Limited Edition 05.08.09

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Packed with interviews and photographs, this is a first-rate survey of the "design art" scene. But is it a picture of a young cultural phenomenon 
or an elegy for the boom, asks William Wiles.

The term "design art" was coined by Alexander Payne, design director at auctioneer Philips de Pury, in 1999. Over the next decade, this term did sterling work describing the high-concept, designer-made, gallery-commissioned limited editions and one-offs that were attracting higher and higher prices and increasingly breathless press coverage. Then, at a debate at the Rabih Hage gallery in February 2008, Payne abruptly disowned the term, complaining that he and his colleagues were tired of seeing it used "incorrectly", and would henceforth be describing objects as either "design" or "art".

I was at that debate, and it sounds like design writer Sophie Lovell could have been as well. Payne's recantation is in her new book Limited Edition, as is the stinging term "Dubai chic", one of the alternative names that were batted around at the event. The event showed that one of the biggest obstacles to serious critical engagement with "design art" is the lack of agreement over terms, with nearly every player in the sector championing their own definition of what they do and complaining that the other terms are not fair descriptions of their work. There was clearly a book to be written, and Lovell has stepped up to the task with aplomb.

Limited Edition is, first, an attempt to lay down some non-judgemental terms for "design art" that nearly everyone can agree on. These are "prototypes", "one-offs" and "editions", and Lovell devotes a chapter to the meaning of each, discussing them with key players including Hage, Payne, gallerists Libby Sellers and Didier Krzentowski, and the designers themselves. The remaining two chapters of Limited Edition cover the "new patrons" - galleries, auction houses and companies such as Swarovski - and the changing state of the marketplace.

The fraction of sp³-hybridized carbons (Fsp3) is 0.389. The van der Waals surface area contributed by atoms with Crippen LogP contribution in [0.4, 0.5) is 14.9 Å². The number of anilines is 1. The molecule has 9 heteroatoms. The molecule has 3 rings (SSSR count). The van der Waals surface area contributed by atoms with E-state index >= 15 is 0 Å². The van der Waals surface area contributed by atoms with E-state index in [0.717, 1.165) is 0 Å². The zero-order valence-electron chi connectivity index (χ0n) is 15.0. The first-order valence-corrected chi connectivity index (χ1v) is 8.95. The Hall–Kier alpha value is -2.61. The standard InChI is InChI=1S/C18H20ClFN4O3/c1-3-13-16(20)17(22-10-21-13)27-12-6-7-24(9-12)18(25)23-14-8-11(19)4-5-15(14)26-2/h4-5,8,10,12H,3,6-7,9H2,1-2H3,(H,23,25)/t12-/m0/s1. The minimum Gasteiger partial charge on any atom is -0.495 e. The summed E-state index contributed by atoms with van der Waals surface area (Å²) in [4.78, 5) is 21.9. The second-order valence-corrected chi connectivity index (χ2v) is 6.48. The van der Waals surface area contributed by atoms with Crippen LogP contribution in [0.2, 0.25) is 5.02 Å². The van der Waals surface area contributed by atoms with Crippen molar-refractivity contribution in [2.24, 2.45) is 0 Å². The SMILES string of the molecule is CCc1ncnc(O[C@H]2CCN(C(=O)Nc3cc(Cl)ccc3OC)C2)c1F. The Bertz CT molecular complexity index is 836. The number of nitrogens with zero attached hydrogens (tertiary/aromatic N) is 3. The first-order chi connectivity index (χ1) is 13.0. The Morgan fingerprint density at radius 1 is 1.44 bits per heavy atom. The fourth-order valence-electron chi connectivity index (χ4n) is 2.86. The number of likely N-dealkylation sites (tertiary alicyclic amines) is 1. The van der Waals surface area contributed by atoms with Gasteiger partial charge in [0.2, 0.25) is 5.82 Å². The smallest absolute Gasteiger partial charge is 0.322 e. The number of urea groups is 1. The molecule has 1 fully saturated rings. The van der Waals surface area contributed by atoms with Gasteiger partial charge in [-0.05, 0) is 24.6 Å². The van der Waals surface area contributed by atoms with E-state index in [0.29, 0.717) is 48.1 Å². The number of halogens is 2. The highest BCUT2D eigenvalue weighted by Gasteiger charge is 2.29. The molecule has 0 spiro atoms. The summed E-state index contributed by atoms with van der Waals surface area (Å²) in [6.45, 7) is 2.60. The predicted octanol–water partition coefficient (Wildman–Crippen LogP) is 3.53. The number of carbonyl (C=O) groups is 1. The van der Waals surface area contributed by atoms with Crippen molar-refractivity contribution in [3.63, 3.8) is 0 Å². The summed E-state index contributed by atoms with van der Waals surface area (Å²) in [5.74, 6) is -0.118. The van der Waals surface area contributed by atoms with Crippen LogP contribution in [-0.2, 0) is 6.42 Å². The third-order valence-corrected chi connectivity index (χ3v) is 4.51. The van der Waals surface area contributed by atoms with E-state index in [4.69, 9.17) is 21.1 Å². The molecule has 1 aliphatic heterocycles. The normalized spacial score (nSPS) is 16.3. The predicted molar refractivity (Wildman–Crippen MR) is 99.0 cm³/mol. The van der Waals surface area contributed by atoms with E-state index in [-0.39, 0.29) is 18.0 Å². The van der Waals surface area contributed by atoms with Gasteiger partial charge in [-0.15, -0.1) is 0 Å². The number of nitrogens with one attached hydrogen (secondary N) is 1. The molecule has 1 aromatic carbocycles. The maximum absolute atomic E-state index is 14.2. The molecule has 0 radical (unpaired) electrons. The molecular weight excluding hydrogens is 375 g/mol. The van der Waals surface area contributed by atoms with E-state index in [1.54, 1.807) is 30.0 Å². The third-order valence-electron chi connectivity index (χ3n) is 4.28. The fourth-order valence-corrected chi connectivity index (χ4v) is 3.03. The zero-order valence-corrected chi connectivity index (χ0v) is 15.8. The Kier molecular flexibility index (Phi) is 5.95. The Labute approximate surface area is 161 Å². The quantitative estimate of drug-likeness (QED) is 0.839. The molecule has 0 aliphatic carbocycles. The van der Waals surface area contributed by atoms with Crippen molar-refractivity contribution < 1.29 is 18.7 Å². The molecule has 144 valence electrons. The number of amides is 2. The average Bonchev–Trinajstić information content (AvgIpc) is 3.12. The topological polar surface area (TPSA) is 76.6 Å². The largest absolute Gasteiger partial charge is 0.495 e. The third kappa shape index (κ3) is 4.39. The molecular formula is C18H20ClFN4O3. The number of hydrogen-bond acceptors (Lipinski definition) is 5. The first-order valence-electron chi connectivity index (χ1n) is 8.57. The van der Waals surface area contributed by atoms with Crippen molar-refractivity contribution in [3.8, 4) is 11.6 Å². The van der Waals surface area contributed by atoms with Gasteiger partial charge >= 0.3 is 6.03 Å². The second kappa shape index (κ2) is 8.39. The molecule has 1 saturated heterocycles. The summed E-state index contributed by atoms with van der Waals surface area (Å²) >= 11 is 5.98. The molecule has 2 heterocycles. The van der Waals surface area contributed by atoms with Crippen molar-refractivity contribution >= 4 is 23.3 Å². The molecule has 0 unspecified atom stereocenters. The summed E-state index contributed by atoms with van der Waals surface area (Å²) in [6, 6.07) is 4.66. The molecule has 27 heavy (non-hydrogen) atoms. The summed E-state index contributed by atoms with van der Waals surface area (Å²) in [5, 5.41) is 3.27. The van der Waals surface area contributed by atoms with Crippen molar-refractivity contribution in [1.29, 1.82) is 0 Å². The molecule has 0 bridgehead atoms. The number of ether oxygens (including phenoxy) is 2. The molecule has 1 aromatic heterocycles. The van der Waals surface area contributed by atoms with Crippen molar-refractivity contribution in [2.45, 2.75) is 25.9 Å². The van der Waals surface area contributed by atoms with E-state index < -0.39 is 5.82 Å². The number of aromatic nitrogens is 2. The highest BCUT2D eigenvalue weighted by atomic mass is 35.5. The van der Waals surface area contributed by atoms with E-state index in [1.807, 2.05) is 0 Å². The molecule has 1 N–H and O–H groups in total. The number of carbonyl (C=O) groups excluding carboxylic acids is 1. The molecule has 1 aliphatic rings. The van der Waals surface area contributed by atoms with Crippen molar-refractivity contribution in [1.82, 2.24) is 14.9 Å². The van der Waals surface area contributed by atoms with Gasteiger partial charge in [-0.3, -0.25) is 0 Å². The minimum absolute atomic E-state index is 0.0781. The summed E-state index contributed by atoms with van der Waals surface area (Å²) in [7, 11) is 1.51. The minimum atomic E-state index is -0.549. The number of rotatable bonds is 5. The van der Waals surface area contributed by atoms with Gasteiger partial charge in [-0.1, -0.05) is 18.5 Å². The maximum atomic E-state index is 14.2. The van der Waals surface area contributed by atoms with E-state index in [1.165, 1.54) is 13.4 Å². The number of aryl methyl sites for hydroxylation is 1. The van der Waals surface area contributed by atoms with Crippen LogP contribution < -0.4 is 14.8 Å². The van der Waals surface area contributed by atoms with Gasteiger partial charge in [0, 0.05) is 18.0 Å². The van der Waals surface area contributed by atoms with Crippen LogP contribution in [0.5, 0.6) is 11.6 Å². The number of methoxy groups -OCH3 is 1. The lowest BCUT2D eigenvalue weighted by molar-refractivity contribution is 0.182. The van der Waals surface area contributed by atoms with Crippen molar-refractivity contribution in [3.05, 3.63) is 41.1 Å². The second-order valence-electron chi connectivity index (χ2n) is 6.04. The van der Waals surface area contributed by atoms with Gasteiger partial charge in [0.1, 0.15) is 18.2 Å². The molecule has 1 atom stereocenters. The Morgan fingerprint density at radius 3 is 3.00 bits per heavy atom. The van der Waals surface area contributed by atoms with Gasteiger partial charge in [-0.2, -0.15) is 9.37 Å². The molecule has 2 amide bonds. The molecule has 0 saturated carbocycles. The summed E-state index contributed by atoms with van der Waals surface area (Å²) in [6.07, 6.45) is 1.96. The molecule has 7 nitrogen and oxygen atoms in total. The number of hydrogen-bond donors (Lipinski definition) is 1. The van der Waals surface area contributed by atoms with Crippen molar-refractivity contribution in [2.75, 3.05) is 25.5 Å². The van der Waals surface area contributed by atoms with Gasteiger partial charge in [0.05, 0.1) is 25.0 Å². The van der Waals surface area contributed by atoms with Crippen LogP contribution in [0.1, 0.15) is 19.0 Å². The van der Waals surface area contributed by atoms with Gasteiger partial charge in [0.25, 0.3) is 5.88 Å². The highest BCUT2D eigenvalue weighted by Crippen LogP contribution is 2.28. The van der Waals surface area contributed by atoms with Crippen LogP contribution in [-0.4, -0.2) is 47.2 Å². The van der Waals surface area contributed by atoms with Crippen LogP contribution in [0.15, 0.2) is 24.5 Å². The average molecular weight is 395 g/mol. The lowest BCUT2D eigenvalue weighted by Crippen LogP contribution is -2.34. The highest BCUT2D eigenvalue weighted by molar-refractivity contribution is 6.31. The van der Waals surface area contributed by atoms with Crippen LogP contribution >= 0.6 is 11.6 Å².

As a view of the present situation, Limited Edition is indispensable. It is an essential survey of the chief names in the design-art scene at present, and a convincingly comprehensive catalogue of the best work produced in the field. This is buttressed by excellent photography and beautiful page design by Rinzen.

Lovell's scheme for defining the design art phenomenon has its strengths: it does get beyond the usual debates about functionality, materials and aesthetics. But that's really a generous way of saying that it doesn't fully get to grips with those debates. Most of the argument is modestly left in the quotes harvested from the 40-plus people interviewed by Lovell, who describes the effort as a sort of opinion poll. And the overarching opinion expressed by that poll is that design art is useful, valuable, and deserves to be taken seriously. However, that's a message that is mostly implicit, broadcast in the voices of people talking about their work. There is not much in the way of critical synthesis, and Lovell's text sometimes reads simply as a way of getting from one quote to the next.

However one might yearn for some incisive polemic either pro or con, reporting is important and at last design art has a first-rate primer devoted to it. But for all the insight they bring to this book, the designers, patrons and gallerists interviewed still keep some secrets close to their chests. We know very little about the end buyers of limited-edition design - the people who ultimately support the whole enterprise. Who are they? How are they doing? What do they think? That's all very sensitive information and you can't blame Lovell's interviewees for keeping schtum. But a clearer picture of where the money comes from would help reinforce the case that design art is a serious cultural phenomenon, not just exuberant froth from the boom years, and dispel those "Dubai chic" sniggers.

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Limited Edition: Prototypes, One-Offs and Design Art Furniture, by Sophie Lovell, Birkhäuser, £39.90

 

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William Wiles

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One of the biggest obstacles to serious critical engagement with "design art" is the lack of agreement over terms

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